“Send them a reminder two weeks out and one week out, and then talk to them at registration about the procedures in place,” she says. “Also, some planners publish their menu in advance, so people could read it. I know one association that did it, and they reduced their number of food requests by 75 percent.”

Eye On the Bottom Line

In addition to rising F&B costs across the board, planners may also notice that the increase in requests for different food options can add premiums to the invoice. And while accommodating a growing list of food allergens, intolerances and specialized diets may involve more work and expense for planners and F&B teams, combining needs and wants results in less waste, lower costs and fewer untouched custom meals, States says. For example, to reduce the number of kosher meals that don’t get picked up, planners should consider contacting those attendees to check if they can eat your vegetarian option.

Barrett says higher sourcing costs can be avoided by having one dish check off multiple components: vegetarian, vegan, dairy free, gluten free. He also includes these items in menu tastings so planners can pass along information to guests who will pre-register for those meals.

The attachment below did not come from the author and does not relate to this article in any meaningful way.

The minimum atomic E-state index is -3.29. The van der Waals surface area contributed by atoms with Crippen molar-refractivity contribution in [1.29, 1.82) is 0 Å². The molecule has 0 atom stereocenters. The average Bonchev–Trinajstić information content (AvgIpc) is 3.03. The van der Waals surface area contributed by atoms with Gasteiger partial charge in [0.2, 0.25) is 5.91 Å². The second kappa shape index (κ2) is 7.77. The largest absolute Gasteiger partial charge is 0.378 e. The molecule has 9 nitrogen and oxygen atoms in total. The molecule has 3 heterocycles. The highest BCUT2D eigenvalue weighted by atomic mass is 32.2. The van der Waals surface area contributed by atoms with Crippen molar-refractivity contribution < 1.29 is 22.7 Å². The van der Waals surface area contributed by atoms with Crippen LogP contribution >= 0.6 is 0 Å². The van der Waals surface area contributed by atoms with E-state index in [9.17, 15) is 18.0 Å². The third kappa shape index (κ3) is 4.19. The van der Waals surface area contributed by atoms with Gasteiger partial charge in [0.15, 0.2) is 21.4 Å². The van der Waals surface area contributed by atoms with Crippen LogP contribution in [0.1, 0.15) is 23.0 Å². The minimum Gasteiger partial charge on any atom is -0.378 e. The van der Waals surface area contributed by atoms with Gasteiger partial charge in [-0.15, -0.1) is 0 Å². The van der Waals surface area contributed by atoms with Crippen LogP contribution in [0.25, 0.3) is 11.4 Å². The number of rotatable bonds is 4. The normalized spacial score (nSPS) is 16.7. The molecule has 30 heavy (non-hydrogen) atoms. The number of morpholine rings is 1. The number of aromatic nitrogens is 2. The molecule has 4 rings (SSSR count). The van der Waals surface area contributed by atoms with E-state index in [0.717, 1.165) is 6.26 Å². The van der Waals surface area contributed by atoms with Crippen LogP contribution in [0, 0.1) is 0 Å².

Wasko adds that with proper notice, her team can offer affordable choices for guests with restrictions.

“The more we know about the guests and expectations, the better,” she says. “We have fun, interactive menus that have ‘cook and grill to order’ menu items or a create-your-own approach that gives them the freedom to choose and enjoy the food they love. Grilling stations with steak, chicken, ribs and a separate grilling station with fresh vegetables and fruit are a big hit, and guests with restrictions can enjoy it.”  

Perfect the Onsite Process

Make it easy for your delegates, speakers, exhibitors and suppliers to experience your event without worrying about F&B by outlining when and how they’ll get special meal tickets or colored stickers on their name badges, who their onsite contact will be and how food will be labeled.

“Planners should ask and plan for the necessary materials on site, such as place cards that are clearly visible even in low lighting and have effective symbols to alert servers as to which guests require which meals,” Mitchell says.

Clearly labeling the ingredients, rather than just a tag like “dairy free,” is more helpful to those with dietary needs or preferences, adds Wasko, noting a shift in the way her venue’s chef creates menus for the entire resort.